Richard Linklater's Before... series is easily one of my favorite film trilogies of all time. Born in 1995, from the dialogue exercise Before Sunrise, which took a young Ethan Hawke and Julie Delpy and put them in Vienna, then had them talk and talk and talk and talk and sometime in the middle of all of that fall in love. Nine years later, Hawke, Delpy and Linklater reunited for the 2004 film Before Sunset, an 80-minute masterpiece which showed their characters reuniting for the first time since their wonderful night in Vienna. Now, another nine years later, we have the latest film in the series, Before Midnight. All three films are so intrinsically different, yet so familiar in the most charming ways, marking time in both the fictional lives of this couple and also the actual lives of the viewers. Before Midnight is incredible because this story is so lived in for two decades by its audience; we are totally aware and familiar with even the most unflattering aspects of their relationship.
Written and Directed by Sarah Polley
Documentaries simply don't unveil themselves the way that Stories We Tell does. At once, a story about a family, it transforms itself into a story about a mother, than a daughter, two separate fathers before ultimately becoming a story about the unreliability of storytelling. It's a pretty fascinating, constantly shape-shifting piece of familial journalism, unafraid to blur the line between reality and fiction (even openly admitting that stating that trying to draw the line between the two is ludicrous). The film is directed by Sarah Polley, who is becoming a filmmaker so adept at storytelling (both narrative and cinematic) that I will likely go out of my way to see every one of her movies. Her 2007 film Away From Her was an emotional masterpiece staring Julie Christie as a woman fading from Alzheimer's; while 2011's Take This Waltz was an occasionally problematic, always singularly viewed character study of an unhappy woman (played by Michelle Williams), that dares to tell a story where a female protagonist leaves her amiable husband. Stories We Tell shows her taking a knack at nonfiction, and further proves that she's a master at numerous styles and juggling several stories, and a filmmaker on the rise.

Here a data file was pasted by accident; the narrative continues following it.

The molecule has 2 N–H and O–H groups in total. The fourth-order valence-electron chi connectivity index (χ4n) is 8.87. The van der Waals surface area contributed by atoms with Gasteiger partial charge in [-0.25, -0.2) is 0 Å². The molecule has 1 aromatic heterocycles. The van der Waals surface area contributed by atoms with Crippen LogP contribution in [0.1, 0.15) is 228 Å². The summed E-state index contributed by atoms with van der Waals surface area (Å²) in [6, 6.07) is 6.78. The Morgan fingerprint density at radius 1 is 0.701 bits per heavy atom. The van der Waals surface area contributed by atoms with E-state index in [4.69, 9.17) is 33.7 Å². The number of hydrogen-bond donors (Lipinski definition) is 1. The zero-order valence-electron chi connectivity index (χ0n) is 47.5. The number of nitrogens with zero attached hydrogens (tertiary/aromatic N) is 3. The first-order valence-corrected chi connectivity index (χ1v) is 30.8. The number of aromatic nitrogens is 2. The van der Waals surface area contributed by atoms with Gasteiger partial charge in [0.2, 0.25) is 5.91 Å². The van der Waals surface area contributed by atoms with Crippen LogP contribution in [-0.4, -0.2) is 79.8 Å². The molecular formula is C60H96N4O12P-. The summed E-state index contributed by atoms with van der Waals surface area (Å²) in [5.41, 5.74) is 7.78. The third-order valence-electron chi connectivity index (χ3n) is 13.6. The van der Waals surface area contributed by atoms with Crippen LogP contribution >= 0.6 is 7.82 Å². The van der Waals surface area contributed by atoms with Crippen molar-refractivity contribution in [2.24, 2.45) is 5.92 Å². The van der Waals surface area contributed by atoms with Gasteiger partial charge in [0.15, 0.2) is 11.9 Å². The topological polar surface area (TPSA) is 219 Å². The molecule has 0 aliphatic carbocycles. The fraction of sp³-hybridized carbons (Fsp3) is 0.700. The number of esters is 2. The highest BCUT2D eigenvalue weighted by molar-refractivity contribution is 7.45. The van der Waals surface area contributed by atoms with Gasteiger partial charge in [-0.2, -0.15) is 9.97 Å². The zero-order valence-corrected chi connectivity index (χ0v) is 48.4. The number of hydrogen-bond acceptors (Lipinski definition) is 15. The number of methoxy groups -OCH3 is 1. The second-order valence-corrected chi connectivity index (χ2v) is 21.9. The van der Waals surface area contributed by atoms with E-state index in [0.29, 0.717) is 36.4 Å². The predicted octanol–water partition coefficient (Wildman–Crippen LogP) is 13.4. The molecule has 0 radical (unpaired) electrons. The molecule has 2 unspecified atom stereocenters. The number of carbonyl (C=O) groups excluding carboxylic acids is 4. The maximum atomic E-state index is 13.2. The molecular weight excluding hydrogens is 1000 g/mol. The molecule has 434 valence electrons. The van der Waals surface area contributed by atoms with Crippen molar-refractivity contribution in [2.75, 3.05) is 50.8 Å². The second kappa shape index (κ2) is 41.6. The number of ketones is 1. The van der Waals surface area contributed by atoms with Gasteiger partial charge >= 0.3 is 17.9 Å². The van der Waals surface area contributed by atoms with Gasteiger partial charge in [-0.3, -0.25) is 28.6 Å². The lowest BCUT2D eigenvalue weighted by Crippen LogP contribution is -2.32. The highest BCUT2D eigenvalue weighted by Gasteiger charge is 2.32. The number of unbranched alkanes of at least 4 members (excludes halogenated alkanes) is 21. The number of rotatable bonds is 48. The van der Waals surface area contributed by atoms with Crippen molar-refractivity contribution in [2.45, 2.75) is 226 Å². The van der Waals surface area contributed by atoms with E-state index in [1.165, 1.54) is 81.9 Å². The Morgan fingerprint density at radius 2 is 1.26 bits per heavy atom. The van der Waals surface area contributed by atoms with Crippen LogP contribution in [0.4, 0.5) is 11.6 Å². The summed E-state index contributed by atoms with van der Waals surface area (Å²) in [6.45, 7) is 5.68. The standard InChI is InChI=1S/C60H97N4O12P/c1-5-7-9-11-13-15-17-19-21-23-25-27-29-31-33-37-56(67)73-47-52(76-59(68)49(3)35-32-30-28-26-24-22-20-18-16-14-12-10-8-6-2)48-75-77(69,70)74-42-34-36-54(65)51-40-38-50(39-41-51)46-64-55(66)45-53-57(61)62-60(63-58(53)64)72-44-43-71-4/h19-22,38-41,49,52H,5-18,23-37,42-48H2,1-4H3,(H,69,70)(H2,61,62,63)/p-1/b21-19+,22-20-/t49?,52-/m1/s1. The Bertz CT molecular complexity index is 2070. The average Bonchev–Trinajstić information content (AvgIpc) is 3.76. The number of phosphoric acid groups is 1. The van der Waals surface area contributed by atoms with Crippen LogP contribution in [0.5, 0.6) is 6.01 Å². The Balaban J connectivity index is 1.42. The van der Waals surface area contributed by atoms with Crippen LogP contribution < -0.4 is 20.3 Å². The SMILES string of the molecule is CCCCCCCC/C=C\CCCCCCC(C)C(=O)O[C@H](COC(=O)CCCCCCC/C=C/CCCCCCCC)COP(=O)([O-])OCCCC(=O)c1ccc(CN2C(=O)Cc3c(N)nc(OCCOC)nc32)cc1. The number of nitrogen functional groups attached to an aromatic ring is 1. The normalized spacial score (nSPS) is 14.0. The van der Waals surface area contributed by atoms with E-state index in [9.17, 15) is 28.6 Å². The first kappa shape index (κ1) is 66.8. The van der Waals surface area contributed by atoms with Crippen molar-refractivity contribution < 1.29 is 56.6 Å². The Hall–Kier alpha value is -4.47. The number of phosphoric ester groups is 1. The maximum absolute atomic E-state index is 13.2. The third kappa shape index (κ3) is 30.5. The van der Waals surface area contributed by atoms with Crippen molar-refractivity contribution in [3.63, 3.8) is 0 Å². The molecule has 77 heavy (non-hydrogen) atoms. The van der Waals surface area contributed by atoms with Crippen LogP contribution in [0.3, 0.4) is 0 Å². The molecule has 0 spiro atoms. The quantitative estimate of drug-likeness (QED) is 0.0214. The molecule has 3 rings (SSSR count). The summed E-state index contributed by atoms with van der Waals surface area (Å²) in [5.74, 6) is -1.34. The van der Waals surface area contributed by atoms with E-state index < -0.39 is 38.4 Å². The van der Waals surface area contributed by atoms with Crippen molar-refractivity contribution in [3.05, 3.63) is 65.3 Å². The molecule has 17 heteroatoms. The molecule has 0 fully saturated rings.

Wednesday, June 5, 2013
Directed by Noah Baumbach
The cinema of Noah Baumbach is usually bitter, awkward in the most cringe-worthy definitions of the word, and derivative references from the various poles of the cinematic/literary world. It's hard not to watch the first third of his latest film, Frances Ha, and not think of Woody Allen's Manhattan. Then its hard not to look at its last third and not think of Francois Truffaut's Jules et Jim. All of these films are shot in stylish black & white, filled with neurotic characters running around metropolitan cities, and imbued with an enthusiastic spirit that seems to betray the desperate actions of the characters. Frances Ha is not as angry as Baumbach's previous work, and a lot of that shift is owed to its star, Greta Gerwig, who co-wrote the script with Baumbach (and they also date, so there's that) and does a great job of putting Baumbach's usual annoyed, passive-agressive tone away and filling the void with a character that is so delightful as she is delusional.